For Immediate Release: October 29, 2009
Recovery Remains a Long Way Off for Unemployed and Low-Income Americans
(Washington, D.C.) Although the U.S. Commerce Department today reported that the U.S. economy is showing promising signs of growth, economic recovery is not a reality for millions of unemployed and low-income Americans, the Center for Law and Social Policy (CLASP) said today.
"Today's news from the Commerce Department is a welcome sign that the iron grip of the recession that has affected the country since December 2007 may be loosening," said Alan W. Houseman, executive director of CLASP. "However, for millions of Americans who are still jobless or facing economic hardship, the recovery is still a long way off."
Economists project that unemployment rates will continue to rise until next year - and that poverty rates for children will not return to their pre-recession levels for an entire decade - absent further government action.
Some of the growth can be attributed to the American Recovery and Reinvestment Act, which has made a difference to millions of American families. The pace of job losses has slowed greatly since its implementation. Congress included in the Recovery Act a number of provisions that directly assisted low-income families, which have been highly effective in both directly alleviating suffering and stimulating the economy.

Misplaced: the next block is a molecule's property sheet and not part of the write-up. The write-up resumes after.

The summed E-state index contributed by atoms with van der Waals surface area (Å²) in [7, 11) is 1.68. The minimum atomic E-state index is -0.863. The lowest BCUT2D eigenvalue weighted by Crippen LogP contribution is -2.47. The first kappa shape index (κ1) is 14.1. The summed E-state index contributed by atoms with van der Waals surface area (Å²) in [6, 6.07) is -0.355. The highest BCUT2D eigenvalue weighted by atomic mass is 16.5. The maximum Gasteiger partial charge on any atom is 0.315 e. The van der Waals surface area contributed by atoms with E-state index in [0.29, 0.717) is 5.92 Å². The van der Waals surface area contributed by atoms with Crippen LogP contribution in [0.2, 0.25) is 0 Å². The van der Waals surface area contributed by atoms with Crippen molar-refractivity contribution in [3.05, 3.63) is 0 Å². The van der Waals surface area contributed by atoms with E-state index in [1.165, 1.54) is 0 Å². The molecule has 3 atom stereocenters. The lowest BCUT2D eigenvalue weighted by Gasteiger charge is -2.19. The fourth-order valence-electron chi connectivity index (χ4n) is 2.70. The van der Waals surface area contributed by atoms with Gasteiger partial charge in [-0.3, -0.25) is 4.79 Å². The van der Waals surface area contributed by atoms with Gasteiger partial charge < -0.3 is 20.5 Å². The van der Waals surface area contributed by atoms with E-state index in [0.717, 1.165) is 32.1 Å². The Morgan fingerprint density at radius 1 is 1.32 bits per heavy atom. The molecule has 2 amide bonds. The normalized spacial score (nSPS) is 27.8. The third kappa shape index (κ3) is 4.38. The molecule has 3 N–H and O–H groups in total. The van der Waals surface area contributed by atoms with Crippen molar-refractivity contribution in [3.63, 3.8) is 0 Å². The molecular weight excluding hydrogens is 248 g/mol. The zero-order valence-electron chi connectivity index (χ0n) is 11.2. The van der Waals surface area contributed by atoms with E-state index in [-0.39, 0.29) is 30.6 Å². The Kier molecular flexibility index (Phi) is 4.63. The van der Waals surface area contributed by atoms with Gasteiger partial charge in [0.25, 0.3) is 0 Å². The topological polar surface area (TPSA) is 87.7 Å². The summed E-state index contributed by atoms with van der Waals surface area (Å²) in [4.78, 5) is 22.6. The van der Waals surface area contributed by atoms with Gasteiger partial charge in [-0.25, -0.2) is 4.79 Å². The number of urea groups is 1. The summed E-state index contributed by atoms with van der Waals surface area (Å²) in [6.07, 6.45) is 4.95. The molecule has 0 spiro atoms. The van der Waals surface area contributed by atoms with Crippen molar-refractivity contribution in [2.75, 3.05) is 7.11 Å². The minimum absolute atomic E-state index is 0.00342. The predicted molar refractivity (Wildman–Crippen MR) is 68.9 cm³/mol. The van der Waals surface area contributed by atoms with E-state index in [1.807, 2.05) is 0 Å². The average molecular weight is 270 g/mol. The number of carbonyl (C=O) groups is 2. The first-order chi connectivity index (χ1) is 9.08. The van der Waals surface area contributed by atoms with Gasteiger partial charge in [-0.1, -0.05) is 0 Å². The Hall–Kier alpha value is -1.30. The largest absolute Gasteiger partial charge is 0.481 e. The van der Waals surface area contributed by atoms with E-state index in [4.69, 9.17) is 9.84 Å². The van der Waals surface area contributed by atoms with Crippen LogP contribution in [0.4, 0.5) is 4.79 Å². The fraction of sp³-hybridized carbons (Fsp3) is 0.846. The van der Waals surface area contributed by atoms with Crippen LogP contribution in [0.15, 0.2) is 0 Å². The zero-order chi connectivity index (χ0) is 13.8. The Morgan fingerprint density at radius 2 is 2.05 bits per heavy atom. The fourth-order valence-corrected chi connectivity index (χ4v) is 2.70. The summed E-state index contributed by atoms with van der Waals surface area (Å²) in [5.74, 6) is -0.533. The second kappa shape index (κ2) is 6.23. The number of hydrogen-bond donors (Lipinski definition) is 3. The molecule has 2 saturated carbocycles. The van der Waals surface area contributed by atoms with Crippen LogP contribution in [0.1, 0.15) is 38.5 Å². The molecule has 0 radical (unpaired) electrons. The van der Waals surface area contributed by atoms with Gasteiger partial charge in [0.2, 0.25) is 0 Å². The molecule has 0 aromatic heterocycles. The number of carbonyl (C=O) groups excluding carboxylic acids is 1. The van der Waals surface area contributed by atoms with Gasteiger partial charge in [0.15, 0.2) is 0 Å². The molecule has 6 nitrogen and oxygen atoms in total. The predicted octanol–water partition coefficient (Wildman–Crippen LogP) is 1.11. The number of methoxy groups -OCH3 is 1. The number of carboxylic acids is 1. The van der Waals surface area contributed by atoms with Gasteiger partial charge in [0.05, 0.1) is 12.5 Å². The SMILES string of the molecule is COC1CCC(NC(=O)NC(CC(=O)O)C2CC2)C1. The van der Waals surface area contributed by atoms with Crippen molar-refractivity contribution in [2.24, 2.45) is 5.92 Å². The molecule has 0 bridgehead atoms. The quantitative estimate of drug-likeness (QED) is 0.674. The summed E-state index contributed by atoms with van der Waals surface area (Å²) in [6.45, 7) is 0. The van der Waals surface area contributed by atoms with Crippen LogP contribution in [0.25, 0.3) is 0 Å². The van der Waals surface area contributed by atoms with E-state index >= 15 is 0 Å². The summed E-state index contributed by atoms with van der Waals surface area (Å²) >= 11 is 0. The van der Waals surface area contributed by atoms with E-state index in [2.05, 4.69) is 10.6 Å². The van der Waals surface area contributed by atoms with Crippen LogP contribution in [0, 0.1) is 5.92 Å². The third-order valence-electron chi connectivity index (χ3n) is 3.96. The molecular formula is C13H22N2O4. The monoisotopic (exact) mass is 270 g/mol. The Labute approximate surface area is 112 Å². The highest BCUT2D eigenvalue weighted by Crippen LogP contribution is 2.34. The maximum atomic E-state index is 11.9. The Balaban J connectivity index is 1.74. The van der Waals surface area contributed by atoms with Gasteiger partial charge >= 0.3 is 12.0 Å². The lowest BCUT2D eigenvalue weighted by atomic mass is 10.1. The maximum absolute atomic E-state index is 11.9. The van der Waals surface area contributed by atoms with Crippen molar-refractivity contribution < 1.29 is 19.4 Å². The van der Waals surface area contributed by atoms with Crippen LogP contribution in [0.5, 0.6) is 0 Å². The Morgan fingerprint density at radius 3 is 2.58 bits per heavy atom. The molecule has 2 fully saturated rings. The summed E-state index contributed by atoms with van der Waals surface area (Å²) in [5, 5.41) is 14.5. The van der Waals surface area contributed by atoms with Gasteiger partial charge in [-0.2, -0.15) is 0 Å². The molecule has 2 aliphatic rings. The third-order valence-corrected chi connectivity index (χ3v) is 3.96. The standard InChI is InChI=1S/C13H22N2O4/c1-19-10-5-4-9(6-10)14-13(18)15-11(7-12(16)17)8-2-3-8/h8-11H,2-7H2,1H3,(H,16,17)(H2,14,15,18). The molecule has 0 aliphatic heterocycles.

"While the recovery act has helped millions, many American families will require a safety net even after recovery act dollars are exhausted," Houseman said.
Congress should immediately act to extend unemployment benefits, but also to address the need for jobs directly, by providing subsidized jobs for the long-term unemployed, additional funding for summer jobs for youth, try-out jobs and internships for workers completing training programs, and transitional jobs for more disadvantaged workers.
In addition, Congress should extend Recovery Act funding for critical safety net programs, including Medicaid, child care, and the TANF Emergency Fund. States will be working on their 2010-2011 budgets soon, and without continued funding, these programs will face severe cuts.
View CLASP's testimony on the safety net and the recovery act for more information.